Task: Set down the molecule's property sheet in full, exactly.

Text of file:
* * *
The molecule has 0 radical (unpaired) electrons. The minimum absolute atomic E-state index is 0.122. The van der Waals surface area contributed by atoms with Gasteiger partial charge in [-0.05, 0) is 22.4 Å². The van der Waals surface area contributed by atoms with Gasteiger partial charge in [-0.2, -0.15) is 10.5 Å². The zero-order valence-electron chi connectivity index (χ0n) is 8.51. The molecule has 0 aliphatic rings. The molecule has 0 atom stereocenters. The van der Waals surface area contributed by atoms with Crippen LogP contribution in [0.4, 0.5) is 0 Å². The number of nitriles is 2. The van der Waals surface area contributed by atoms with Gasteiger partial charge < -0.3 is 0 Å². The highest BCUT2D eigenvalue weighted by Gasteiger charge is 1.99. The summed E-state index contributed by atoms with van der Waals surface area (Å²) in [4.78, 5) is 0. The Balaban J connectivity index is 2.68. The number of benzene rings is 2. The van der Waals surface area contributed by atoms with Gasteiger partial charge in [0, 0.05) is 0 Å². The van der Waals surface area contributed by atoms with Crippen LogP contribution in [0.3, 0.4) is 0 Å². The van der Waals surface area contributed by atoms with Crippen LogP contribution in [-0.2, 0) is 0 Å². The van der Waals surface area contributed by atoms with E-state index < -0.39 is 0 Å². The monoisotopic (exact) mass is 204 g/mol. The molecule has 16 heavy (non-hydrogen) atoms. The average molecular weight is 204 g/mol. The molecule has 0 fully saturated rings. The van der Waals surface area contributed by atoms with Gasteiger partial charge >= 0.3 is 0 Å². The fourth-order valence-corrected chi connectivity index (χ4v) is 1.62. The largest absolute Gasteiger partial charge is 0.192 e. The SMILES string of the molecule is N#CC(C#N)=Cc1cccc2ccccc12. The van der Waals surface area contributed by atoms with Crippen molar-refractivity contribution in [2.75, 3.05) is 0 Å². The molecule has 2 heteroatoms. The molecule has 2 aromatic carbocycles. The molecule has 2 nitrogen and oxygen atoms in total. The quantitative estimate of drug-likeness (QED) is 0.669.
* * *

The molecule has 0 radical (unpaired) electrons. The minimum absolute atomic E-state index is 0.122. The van der Waals surface area contributed by atoms with Gasteiger partial charge in [-0.05, 0) is 22.4 Å². The van der Waals surface area contributed by atoms with Gasteiger partial charge in [-0.2, -0.15) is 10.5 Å². The zero-order valence-electron chi connectivity index (χ0n) is 8.51. The molecule has 0 aliphatic rings. The molecule has 0 atom stereocenters. The van der Waals surface area contributed by atoms with Crippen LogP contribution in [0.4, 0.5) is 0 Å². The number of nitriles is 2. The van der Waals surface area contributed by atoms with Gasteiger partial charge < -0.3 is 0 Å². The highest BCUT2D eigenvalue weighted by Gasteiger charge is 1.99. The summed E-state index contributed by atoms with van der Waals surface area (Å²) in [4.78, 5) is 0. The Balaban J connectivity index is 2.68. The number of benzene rings is 2. The van der Waals surface area contributed by atoms with Gasteiger partial charge in [0, 0.05) is 0 Å². The van der Waals surface area contributed by atoms with Crippen LogP contribution in [0.3, 0.4) is 0 Å². The van der Waals surface area contributed by atoms with Crippen LogP contribution in [-0.2, 0) is 0 Å². The van der Waals surface area contributed by atoms with E-state index < -0.39 is 0 Å². The monoisotopic (exact) mass is 204 g/mol. The molecule has 16 heavy (non-hydrogen) atoms. The average molecular weight is 204 g/mol. The molecule has 0 fully saturated rings. The van der Waals surface area contributed by atoms with Gasteiger partial charge >= 0.3 is 0 Å². The fourth-order valence-corrected chi connectivity index (χ4v) is 1.62. The largest absolute Gasteiger partial charge is 0.192 e. The SMILES string of the molecule is N#CC(C#N)=Cc1cccc2ccccc12. The van der Waals surface area contributed by atoms with Crippen molar-refractivity contribution in [2.75, 3.05) is 0 Å². The molecule has 2 heteroatoms. The molecule has 2 aromatic carbocycles. The molecule has 2 nitrogen and oxygen atoms in total. The quantitative estimate of drug-likeness (QED) is 0.669.